Background: For individuals in Georgia aged 10-14 and 15-24, suicide is the third leading cause of death. Those who are overweight are often bullied by their peers, and being bullying can lead to higher risks of suicidality. There is, however, mixed evidence about the relationship between high weight and suicide. Weight perception may be a stronger predictor of suicide than actual weight. The aim of the present study was to examine, in a national sample of high school students, the interaction between weight and bullying on suicide outcomes. Methods: A secondary data analysis was performed with data from the 2015 Youth Behavior Risk Surveillance Survey (YRBSS), a cross-sectional survey of high school students nationwide conducted by the Centers for Disease Control and Prevention. The predictor variables analyzed were actual overweight, overweight perception, and bullying. The outcome variables were suicide ideation, suicide planning, and suicide attempts. Results: For non-bullied students, perception of overweight was a predictor of suicide risk. Whether actual overweight or perception of overweight increases suicide risk in bullied students depended on the type of bullying. For being bullied at school only and being bullied at school and online, overweight perception increased suicide risks. For being bullied online, actual overweight increased suicide risks. Conclusions: Interventions that target bullied students and decrease body dissatisfaction may lower suicide attempts.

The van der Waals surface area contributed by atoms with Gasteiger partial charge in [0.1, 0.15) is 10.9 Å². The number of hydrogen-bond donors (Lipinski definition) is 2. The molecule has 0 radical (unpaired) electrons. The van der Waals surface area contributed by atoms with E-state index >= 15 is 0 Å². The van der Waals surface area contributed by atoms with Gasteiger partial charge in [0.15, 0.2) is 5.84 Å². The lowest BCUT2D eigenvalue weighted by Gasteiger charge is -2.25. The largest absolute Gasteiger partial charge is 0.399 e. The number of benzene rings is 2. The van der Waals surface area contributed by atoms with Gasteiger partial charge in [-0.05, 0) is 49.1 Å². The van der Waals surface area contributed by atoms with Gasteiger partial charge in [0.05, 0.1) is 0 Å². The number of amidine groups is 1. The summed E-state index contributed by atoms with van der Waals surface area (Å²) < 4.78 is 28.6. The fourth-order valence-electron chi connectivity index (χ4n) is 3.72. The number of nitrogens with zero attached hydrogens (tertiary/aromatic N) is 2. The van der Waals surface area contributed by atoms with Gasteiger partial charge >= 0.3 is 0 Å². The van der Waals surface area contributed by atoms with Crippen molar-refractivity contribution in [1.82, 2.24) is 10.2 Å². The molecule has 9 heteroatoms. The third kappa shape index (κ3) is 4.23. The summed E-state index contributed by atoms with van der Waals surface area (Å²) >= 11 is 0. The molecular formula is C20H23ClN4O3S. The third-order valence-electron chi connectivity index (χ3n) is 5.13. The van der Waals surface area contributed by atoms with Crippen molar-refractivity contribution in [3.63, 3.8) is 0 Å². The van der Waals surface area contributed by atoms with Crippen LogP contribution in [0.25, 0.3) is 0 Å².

• The effect of a nutrition intervention on parents living in a rural Georgia community

      Elliot-Walker, Regina; Hayes, Dawn; Oraka, Emeka; Lewis, Rashunda; Leon, Andre; Brenau University (Georgia Public Health Association, 2016)